This small, harmful molecule is formed when ethanol is oxidized in the liver and intestines. Next, acetaldehyde should be oxidized to acetic acid and in this form it should be excreted from the body. However, both reactions are catalyzed by separate enzymes, the speed of which may vary from person to person. Someone is able to quickly carry out both reactions and practically does not suffer from a hangover, while someone else’s acetaldehyde accumulates in unpleasant and even dangerous amounts. This occurs mainly in the intestines, where aldehyde is converted to acid much more slowly than in the liver. This toxin is responsible for a number of severe alcohol intoxication, especially familiar to East Asians, who inherited the gene for not too fast acetaldehyde dehydrogenase (ALDH).
However, the inability to quickly metabolize acetaldehyde can be a stroke of luck in curbing alcohol cravings. According to statistics, about a quarter of severe alcoholics hardly experience severe hangover symptoms. Drugs such as disulfiram, which suppress the work of ALDH, are even used to treat alcoholism, with the result that moderate amounts of alcohol are very unpleasant experiences. But the rest of the hangover cannot be called useful, it is not for nothing that there are so many “reliable” recipes for dealing with it. In 2019, there were at least one more of them. According to microbiologists at the ZBiotics start-up Zach Abbott and John Oliver, few of their ideas have attracted such attention from investors. Write it down.
Back in 2016, Abbott and his team began experimenting with Bacillus subtilis, a harmless soil bacteria. Today, these bacilli are a popular model organism for biological experiments and are widely used in the industrial production of enzymes. And if they successfully synthesize amylases and other proteins in bioreactors, then they can cope with acetaldehyde dehydrogenase, which is necessary for urgent neutralization of the “hangover” toxin.
The bacteria’s own gene for this enzyme was replaced by the human gene ALDH2 using homologous recombination. This is an old and proven method in which similar areas are exchanged between the bacterial chromosome and the DNA fragment introduced into the cell. This is how the bacilli of the ZB183 line gained the ability to produce human ALDH: “Drink before you drink”, – recommend the creators of GM bacteria, offering them as part of the “probiotic” ZBiotics. It is assumed that, once in the intestine, microbes will take over the utilization of a significant part of the resulting toxin.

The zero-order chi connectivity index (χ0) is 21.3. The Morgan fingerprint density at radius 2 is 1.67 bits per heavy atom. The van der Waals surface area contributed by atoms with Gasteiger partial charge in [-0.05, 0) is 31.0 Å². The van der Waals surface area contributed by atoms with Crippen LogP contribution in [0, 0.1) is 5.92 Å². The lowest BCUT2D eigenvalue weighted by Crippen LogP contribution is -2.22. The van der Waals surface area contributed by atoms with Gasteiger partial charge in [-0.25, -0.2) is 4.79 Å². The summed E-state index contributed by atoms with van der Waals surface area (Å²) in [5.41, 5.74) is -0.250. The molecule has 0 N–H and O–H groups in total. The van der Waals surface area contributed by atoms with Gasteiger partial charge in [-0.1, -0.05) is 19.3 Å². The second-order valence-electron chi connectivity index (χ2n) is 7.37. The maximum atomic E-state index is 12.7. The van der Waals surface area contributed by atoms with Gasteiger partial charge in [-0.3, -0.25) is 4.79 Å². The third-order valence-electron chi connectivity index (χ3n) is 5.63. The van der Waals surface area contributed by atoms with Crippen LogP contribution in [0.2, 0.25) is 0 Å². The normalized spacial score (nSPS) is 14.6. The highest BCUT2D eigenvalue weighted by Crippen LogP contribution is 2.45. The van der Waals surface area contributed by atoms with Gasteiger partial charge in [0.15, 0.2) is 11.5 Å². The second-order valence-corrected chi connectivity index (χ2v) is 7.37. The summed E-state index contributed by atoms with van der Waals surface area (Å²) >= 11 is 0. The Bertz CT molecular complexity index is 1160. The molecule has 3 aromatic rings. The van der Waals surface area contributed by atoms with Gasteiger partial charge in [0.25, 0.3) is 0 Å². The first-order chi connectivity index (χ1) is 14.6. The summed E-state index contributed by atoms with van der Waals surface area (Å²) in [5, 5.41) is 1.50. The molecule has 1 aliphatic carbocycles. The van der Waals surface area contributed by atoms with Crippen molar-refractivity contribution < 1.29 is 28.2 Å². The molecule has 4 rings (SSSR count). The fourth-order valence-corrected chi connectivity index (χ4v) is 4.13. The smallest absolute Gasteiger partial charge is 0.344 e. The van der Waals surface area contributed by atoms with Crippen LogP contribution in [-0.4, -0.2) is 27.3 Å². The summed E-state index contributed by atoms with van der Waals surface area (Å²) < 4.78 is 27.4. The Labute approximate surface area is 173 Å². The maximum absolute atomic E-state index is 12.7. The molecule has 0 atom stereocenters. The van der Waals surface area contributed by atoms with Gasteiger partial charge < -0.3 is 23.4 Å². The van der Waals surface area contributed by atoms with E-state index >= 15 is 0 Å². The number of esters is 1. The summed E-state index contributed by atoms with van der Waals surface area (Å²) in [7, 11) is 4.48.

Despite the dubious validity of the drug’s effectiveness, in 2016-2019, the ZBiotics startup managed to attract about $ 3.3 million in investments and launch production.
The ZBiotics website carefully avoids any mention of the drug helping to prevent or treat any painful conditions, or the company will have to get caught up in a long and expensive FDA approval process. However, the creators of the cocktail do not even report on clinical trials. They just sent out about 10 thousand bubbles to those interested and received “94% positive” reviews. The article by Abbott and his colleagues was delayed for peer review in the Journal of Toxicology, and its publication is constantly delayed. And they already avoid calling their product probiotic. The problem is that there is still no definite evidence of a positive effect from taking such drugs, be it yogurt or a hangover remedy. According to some reports, the swallowed “beneficial bacteria” are unable to gain a foothold in the established intestinal microflora, and some of them die, and most are excreted naturally. In addition, the microflora is so individual and diverse that, apparently, there is no universal and uniform recipe for its correction.